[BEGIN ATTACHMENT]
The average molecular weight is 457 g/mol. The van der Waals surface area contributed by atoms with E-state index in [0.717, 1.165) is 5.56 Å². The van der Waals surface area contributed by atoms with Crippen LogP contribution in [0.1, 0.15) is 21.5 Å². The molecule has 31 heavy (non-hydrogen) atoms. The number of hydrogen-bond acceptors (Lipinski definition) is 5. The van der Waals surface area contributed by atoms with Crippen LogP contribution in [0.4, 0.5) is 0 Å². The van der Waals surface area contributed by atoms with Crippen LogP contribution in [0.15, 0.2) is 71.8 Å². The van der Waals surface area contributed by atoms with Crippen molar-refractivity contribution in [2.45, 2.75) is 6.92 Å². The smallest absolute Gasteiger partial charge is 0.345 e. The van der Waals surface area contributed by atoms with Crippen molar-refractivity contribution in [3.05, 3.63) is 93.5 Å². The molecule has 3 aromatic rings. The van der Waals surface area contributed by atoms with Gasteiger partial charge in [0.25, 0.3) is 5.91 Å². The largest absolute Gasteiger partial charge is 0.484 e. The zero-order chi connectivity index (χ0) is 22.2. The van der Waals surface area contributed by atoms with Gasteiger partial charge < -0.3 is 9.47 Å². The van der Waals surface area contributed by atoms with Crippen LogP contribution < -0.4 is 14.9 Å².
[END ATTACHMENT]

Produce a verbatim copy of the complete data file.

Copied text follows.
The average molecular weight is 457 g/mol. The van der Waals surface area contributed by atoms with E-state index in [0.717, 1.165) is 5.56 Å². The van der Waals surface area contributed by atoms with Crippen LogP contribution in [0.1, 0.15) is 21.5 Å². The molecule has 31 heavy (non-hydrogen) atoms. The number of hydrogen-bond acceptors (Lipinski definition) is 5. The van der Waals surface area contributed by atoms with Crippen LogP contribution in [0.4, 0.5) is 0 Å². The van der Waals surface area contributed by atoms with Crippen LogP contribution in [0.15, 0.2) is 71.8 Å². The van der Waals surface area contributed by atoms with Crippen molar-refractivity contribution in [2.45, 2.75) is 6.92 Å². The smallest absolute Gasteiger partial charge is 0.345 e. The van der Waals surface area contributed by atoms with Crippen molar-refractivity contribution in [3.05, 3.63) is 93.5 Å². The molecule has 3 aromatic rings. The van der Waals surface area contributed by atoms with Gasteiger partial charge in [0.25, 0.3) is 5.91 Å². The largest absolute Gasteiger partial charge is 0.484 e. The zero-order chi connectivity index (χ0) is 22.2. The van der Waals surface area contributed by atoms with Gasteiger partial charge < -0.3 is 9.47 Å². The van der Waals surface area contributed by atoms with Crippen LogP contribution < -0.4 is 14.9 Å².